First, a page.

Thursday, July 7, 2016

Comparing California's Competing Death Penalty Initiatives

By Adjunct Professor Paula Mitchell
Executive Director, Alarcón Advocacy Center & Legal Director, Loyola Project for the Innocent

On Nov. 8, 2016, California voters will choose between two competing death penalty initiatives: Prop 62 ends capital punishment and saves California taxpayers $1.5 billion over the next 10 years, while the other measure, Prop 66, doubles down on the state’s costly, failed system, spending millions more in an effort to speed up executions.

The state has spent roughly $5 billion over the last 40 years on a system that has produced no more than 13 executions. Supporters of Prop 62, known as the Justice That Works Act, say it is too costly, it does not deter crime, it risks executing innocent people, it is not evenly applied racially or geographically, and it is fundamentally a failed system that cannot be repaired.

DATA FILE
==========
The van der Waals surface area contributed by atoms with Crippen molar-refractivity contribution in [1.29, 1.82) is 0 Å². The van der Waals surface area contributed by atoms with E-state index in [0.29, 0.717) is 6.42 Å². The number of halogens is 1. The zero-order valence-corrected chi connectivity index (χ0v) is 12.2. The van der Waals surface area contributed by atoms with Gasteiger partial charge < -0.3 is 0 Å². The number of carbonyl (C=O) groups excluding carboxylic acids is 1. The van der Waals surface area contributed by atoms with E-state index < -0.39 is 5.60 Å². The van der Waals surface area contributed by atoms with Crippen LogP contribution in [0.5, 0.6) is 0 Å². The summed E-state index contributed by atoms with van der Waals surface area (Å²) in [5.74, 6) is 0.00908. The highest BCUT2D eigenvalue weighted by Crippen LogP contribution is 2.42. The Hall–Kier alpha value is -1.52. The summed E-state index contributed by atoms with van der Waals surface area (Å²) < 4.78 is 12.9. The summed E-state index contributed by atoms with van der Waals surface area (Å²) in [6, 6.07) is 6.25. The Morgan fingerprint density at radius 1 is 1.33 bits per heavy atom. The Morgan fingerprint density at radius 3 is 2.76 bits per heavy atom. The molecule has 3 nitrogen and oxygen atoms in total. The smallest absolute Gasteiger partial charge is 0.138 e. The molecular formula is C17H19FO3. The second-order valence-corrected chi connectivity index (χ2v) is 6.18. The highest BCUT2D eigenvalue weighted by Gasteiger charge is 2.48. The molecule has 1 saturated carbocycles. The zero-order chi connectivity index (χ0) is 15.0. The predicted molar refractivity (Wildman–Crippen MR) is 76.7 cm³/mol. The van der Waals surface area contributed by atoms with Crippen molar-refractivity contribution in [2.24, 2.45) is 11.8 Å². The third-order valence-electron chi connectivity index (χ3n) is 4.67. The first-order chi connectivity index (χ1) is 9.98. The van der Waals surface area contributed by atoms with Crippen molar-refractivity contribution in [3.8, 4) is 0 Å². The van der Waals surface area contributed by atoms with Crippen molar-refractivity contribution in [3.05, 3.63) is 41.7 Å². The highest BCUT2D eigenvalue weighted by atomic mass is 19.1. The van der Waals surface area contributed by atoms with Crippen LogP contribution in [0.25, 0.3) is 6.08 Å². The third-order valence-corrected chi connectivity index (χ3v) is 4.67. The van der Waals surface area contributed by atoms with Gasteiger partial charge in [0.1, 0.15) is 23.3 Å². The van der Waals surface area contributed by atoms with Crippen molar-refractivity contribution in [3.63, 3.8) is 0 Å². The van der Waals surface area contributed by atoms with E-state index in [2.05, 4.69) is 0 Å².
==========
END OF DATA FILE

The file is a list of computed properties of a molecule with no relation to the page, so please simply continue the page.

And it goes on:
They say its time to end the death penalty because the system has long been dysfunctional and is now broken beyond repair. They also argue that ending the death penalty will prevent the state from ever executing anyone who is actually innocent of the crimes for which they were convicted. Prop 62 is retroactive and will convert the death sentences of the 747 inmates on death row to life without the possibility of parole and increase to 60% the share of wages earned while working in prison that are dedicated to victim restitution orders.

By contrast, the Death Penalty Reform and Savings Act of 2016, Prop 66, claims the system can be fixed and proposes to implement various amendments to state law aimed at speeding up the judicial review process and the rate of executions, including suggested time frames and limitations on direct appeal and habeas corpus proceedings, changing the process for appointment of to appoint counsel in direct appeals and habeas corpus petition proceedings, shifting initial jurisdiction for habeas corpus petitions, and making various other changes to the laws and procedures that would ease regulations surrounding the lethal injection protocols developed and employed by the California Department of Corrections and Rehabilitation (CDCR). These proposed changes will increase state costs by tens of millions of dollars annually, with the fiscal impact of such costs being unknown in the longer run.

The full report appears below.

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